March: Concerts and More Exhibitions
On March 8, at the Anayansi Theater, women will be the stars of the Ibero-American capital’s Divas of the World concert featuring Emeline Michel (Haiti), Lila Downs (México), and Patricia Vlieg (Panama) in honor of International Francophonie Month. The Alliance Française is curating an exhibition titled “Planet Panama, Inside Out,” with portraits of inhabitants of Panama City taken by a collective of professional, amateur, and occasional photographers. This exercise in public art facilitated by new technologies is sponsored by French photographer JR. The project has already engaged more than 260,000 people in 129 countries.
The exhibition “El cielo cubierto de infinitas aves” (“The Sky Covered with Infinite Birds”) will also be on display through March 2019 at the Biomuseo, the only architectural work by Frank Gehry in Latin America, which recently expanded beyond its eight permanent galleries. There you’ll learn how, three million years ago, the isthmus where Panama is located today emerged, changing the planet’s biological diversity forever.
And if you want to enjoy the city’s public spaces, don’t miss the “CiudadMULTIPLEcity500” exhibition, a performance piece designed for public spaces that has featured nine artists over the past 15 years, including Bruguera (Cuba-United States), Lolo & Lauti (Argentina), La Comunidad Dule (Panama), and Jhafis Quintero (Panama-Italy), among others. From March to August, other attractions include decorations and video-mapping in ten city parks as part of the capital’s effort to win a place on the international art map.
April: City, Science, and Ecology
April 10 marks the launch of the Museo de la Ciudad project, a museum with no fixed address aiming to increase appropriation of urban spaces by employing new museographic devices throughout the city. The “¿A la bulla de los cocos?: Urbanismo en la ciudad” exhibition, for example, explores the ways in which the city is experienced from the perspective of the chaos generated in it. The “500 años de historias de la ciudad” (“500 Years of City Stories”) exhibition at the Casa Museo Banco Nacional will give voice to the city’s inhabitants.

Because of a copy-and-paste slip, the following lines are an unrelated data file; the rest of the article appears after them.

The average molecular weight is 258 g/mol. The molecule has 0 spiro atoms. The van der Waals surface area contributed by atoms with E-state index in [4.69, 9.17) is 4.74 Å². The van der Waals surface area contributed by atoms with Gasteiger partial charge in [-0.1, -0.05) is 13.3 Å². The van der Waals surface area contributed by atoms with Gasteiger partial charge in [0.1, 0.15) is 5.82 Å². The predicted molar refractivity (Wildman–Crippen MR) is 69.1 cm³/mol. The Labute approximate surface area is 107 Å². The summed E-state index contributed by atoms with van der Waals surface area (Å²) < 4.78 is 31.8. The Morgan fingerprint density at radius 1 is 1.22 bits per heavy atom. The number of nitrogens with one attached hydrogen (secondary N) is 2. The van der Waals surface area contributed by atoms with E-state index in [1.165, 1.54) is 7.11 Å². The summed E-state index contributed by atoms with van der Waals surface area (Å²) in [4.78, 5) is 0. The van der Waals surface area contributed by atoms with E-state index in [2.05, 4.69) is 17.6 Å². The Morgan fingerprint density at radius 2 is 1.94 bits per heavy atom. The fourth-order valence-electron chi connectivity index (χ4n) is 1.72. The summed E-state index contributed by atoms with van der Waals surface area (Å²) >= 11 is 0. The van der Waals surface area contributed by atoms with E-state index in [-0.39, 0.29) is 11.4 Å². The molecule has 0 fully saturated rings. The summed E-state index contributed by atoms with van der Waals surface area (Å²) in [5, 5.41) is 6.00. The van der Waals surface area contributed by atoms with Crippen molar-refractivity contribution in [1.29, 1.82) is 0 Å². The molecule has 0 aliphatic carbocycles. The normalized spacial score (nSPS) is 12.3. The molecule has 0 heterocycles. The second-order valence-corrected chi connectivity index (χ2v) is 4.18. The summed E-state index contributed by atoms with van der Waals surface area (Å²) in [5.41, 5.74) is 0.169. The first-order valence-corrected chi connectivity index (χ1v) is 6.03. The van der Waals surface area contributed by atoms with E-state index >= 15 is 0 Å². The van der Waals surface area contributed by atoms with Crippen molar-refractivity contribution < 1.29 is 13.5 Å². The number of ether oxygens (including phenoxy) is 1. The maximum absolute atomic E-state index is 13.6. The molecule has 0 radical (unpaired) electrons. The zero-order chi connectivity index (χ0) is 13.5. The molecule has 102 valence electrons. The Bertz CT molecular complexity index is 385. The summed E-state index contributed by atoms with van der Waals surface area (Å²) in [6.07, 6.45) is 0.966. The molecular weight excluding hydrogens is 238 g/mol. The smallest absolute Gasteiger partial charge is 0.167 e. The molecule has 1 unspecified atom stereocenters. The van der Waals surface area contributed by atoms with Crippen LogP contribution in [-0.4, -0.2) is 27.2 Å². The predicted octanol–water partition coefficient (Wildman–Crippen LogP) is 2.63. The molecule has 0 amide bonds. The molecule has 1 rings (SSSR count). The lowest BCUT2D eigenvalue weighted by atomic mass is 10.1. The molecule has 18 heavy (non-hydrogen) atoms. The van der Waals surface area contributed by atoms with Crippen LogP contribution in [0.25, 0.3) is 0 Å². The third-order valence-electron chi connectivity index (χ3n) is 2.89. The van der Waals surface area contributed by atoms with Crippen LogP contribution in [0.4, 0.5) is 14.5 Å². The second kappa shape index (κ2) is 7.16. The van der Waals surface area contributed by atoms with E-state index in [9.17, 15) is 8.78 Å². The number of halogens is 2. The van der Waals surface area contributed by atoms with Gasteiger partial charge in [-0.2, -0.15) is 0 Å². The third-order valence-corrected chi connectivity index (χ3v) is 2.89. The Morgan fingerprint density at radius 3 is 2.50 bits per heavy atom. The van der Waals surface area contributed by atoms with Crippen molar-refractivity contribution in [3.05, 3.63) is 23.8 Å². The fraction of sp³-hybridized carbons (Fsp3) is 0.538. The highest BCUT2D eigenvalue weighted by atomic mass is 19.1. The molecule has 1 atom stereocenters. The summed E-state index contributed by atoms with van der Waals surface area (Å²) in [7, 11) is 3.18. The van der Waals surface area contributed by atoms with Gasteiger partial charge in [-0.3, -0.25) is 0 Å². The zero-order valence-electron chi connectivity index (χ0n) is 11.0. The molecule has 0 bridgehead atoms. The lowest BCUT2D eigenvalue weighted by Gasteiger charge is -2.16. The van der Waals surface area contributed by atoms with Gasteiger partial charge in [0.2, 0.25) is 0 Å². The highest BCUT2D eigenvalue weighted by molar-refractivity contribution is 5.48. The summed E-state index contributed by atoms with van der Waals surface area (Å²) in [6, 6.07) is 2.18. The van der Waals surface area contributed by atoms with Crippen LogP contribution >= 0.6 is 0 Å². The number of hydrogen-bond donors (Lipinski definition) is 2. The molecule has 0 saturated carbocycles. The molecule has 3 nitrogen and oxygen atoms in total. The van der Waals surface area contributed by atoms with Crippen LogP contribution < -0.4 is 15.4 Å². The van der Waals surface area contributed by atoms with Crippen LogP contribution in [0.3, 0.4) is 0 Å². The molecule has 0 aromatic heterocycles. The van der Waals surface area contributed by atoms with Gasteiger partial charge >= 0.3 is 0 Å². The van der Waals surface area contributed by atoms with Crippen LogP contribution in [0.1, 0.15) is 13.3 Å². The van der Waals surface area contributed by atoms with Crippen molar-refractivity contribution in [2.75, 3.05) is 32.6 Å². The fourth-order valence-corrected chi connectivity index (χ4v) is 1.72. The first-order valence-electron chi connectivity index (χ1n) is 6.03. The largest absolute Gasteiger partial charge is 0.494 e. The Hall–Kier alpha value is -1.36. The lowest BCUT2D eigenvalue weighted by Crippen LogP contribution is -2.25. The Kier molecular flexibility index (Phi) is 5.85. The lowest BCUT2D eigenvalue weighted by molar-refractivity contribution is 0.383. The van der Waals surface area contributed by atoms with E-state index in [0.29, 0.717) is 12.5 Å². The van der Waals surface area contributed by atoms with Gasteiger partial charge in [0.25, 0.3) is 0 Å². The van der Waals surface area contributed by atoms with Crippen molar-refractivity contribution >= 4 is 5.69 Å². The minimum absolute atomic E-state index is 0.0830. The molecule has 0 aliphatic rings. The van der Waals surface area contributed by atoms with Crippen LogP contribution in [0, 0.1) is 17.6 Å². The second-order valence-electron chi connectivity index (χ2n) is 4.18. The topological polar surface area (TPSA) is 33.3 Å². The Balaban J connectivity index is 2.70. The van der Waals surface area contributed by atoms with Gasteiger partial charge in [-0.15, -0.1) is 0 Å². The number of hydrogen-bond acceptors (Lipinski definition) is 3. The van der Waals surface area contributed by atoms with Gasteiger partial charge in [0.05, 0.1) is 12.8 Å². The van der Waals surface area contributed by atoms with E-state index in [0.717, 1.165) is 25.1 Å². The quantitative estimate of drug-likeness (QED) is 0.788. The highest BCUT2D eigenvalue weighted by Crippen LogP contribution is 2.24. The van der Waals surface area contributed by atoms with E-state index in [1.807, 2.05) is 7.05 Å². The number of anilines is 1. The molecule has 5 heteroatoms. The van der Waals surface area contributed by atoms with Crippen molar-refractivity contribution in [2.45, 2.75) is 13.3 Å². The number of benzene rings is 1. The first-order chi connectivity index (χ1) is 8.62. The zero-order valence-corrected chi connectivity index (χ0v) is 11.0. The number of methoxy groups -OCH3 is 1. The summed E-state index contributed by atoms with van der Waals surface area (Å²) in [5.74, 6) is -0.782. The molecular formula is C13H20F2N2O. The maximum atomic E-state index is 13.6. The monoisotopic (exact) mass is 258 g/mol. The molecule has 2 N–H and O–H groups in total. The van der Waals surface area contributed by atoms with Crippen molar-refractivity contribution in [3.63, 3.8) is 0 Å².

April 22 is Earth Day and Yann Arthus-Bertrand and Femmes will offer magical views of the planet from the sky above. Those who have yet to experience the exhibition highlighting the memory and dreams of the fragile planet on which we live will enjoy its “elevated” perspective on beauty and climate change. This treat for scientific tourists can be enjoyed while “living science” at the XVI RedPop Congress, an event dedicated to the popularization of science organized in Panama by the Ciudad del Saber Foundation and the National Secretariat of Science, Technology, and Innovation.
May: Think and Represent the Diverse City
Africa in America —one of the region’s most important festivals featuring Afro-descendent music, art, critical thinking, and gastronomy— is scheduled for May, which is also Black Ethnicity Month. As part of the United Nations International Decade for People of African Descent (2015-2024), the festival focuses on recognizing and empowering black communities in the city. It will include activities such as a Gastronomic Corridor featuring Afro-descendant gastronomic diasporas in Ibero-America. And while this festival is going on, local governments from around the region will meet at the Ibero-American Forum on Cultural Diplomacy, an opportunity to create a road map for cooperation during an era marked by the 2030 Agenda for Sustainable Development.